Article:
Restaurateur Chris Lucas loves a catchy name first he gave us Chin Chin, now theres Baby.
Like its predecessor, Baby has been wildly popular ever since opening (last month).
Staff say theyd expected at least breakfast would be calm to begin with, but the place has been pumping pretty much from dawn til late, every day.
I imagine theres a brief lull between 4pm and 4.15pm, but otherwise its all systems go-go-go at The Restaurant Formerly Known as Pearl.
Another thing Baby and Chin Chin have in common is a language tape playing on loop in the toilets.
At Baby, you can learn to say io non copisco in the time it takes to tap the kidneys. Genius.
Obviously, décor-wise, the two diverge.
Aside from the location, recessed from Church Street within a pizzas toss from the bridge, you wouldnt recognise the once-hallowed altar of Geoff Lindsays duck curry.
The red light bathing the entry and white-painted interiors conjure a traditional trattoria, with a dash of renovator chic in the canvas backdrops and wood floors.
Leather-cushioned banquettes and cool Bentwoods in filing-cabinet grey with tan leather detailing lift the tone but the mood is very definitely relaxed, loud, bright and busy as Christmas.
There are some excellent staff here like wine guy Shane, possibly the most charming somm in Melbourne and also some duds.
Things go pretty smoothly on a late-ish weeknight, but Sunday lunch is amusingly skewiff.
Staff bring the wrong wine to us, forget a carafe at the table next door, and then deliver us the wrong pizza.
Even when the right one arrives, its still slightly wrong. Its puffy, pan-fried dough is dressed with melting, creamy mozzarella burrata, basil leaves and tomatoes straight from the fridge. Not caramelised as the menu promised, but raw, chilled and sliced.
A prosciutto pizza is more on the money a simple arrangement of thin, crisp crust topped with pukka produce like fior de latte and San Marzano tomatoes.
Such quality ingredients are the backbone of the menu, from the trio of cold cuts in the salumi misti to the free-range chicken cacciatora, but the kitchen doesnt always do them justice.
There is ricotta with mint and broadbeans, served on a too-crisp, too-thin bruschetta. What could be a light, summery muddle of seasonal ingredients on chewy charred toast is a crunchy bread wafer with bruised mint and lacklustre beans.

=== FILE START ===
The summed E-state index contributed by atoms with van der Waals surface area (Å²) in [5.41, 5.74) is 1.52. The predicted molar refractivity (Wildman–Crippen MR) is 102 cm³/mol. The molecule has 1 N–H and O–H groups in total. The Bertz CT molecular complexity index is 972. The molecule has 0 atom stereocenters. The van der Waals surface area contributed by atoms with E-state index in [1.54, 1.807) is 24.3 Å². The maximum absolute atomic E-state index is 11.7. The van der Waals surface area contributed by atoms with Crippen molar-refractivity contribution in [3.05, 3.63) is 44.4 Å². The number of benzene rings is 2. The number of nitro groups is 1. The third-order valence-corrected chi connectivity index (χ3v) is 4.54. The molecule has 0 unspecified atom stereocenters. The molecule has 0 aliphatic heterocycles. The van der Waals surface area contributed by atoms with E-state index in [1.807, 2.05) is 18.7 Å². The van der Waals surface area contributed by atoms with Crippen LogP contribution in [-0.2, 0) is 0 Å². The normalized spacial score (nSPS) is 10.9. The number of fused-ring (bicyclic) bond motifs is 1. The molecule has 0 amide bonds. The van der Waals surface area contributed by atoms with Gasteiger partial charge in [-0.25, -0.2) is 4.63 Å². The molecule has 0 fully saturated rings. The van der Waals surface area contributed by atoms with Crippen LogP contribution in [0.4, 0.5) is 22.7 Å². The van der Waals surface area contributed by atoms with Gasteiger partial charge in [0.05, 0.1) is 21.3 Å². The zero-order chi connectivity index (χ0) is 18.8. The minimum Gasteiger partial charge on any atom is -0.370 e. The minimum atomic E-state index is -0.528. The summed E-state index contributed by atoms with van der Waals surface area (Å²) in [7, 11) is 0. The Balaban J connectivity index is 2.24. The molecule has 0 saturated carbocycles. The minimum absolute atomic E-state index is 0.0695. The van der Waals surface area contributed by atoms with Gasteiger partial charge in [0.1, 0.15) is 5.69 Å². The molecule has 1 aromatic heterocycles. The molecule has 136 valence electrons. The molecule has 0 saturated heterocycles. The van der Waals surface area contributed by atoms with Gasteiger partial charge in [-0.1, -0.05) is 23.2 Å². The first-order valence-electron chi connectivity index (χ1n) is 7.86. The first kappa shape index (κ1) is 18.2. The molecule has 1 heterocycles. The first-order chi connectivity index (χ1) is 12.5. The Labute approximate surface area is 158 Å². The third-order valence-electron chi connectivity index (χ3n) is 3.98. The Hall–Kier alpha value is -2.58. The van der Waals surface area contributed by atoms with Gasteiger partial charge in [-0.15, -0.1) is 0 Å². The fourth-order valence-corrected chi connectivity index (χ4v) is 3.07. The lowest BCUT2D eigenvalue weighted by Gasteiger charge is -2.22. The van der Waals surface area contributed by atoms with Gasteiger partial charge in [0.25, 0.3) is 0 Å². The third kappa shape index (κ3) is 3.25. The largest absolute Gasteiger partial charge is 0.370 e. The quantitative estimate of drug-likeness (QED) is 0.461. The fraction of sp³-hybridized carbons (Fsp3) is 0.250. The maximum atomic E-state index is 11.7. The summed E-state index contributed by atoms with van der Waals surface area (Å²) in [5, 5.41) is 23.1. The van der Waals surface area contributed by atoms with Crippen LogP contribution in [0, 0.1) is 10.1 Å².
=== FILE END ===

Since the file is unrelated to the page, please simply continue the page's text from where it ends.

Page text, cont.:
Tuna tartare also lacks that just-fresh shimmer. I like the intense savouriness of capers, feisty olive oil and chilli, but too much salt smothers the tuna flavours.
Pity the waiter whisks away the plate before were quite finished.
Theres a heavy Italian emphasis to the wine list in origin as well as grape variety but bottles are priced reasonably, with plenty in the $40-$50 bracket, and at least one for $39.
Our pasta has been made on a chitarra, apparently, a stringed box (chitarra = guitar) over which the pasta is rolled gently to extrude square spaghetti ribbons. Its cooked in very salty water and served with porky garlic sausage chunks, chilli and wild greens also amazingly salty but not in an awful way. Me piace molto.
We want the rabbit braised in white wine and peas, but they dont have it, so we settle for the blue-eye with clams, tomatoes and salsa verde.
Desserts cover some of the greatest hits of Italian dolci, from tiramisu to the individual lemon tarts that are all the rage this Sunday lunch.
We snack on more rustic sfinci instead, four fried pastry bombs crusted in cinnamon sugar and a hint of orange zest, with a so-so chocolatey goop in which to dip them.
The sorbet and gelati selection wins rave reviews, from the mango (super) to the nougat (wonderful).
Sorbets, spaghetti and calamari aside, Im not blown away by the cooking. But friends who are also dining this sunny afternoon tell me later they thought Baby was fantastic though maybe a bit loud. They live just nearby, so their opinion is the one that matters.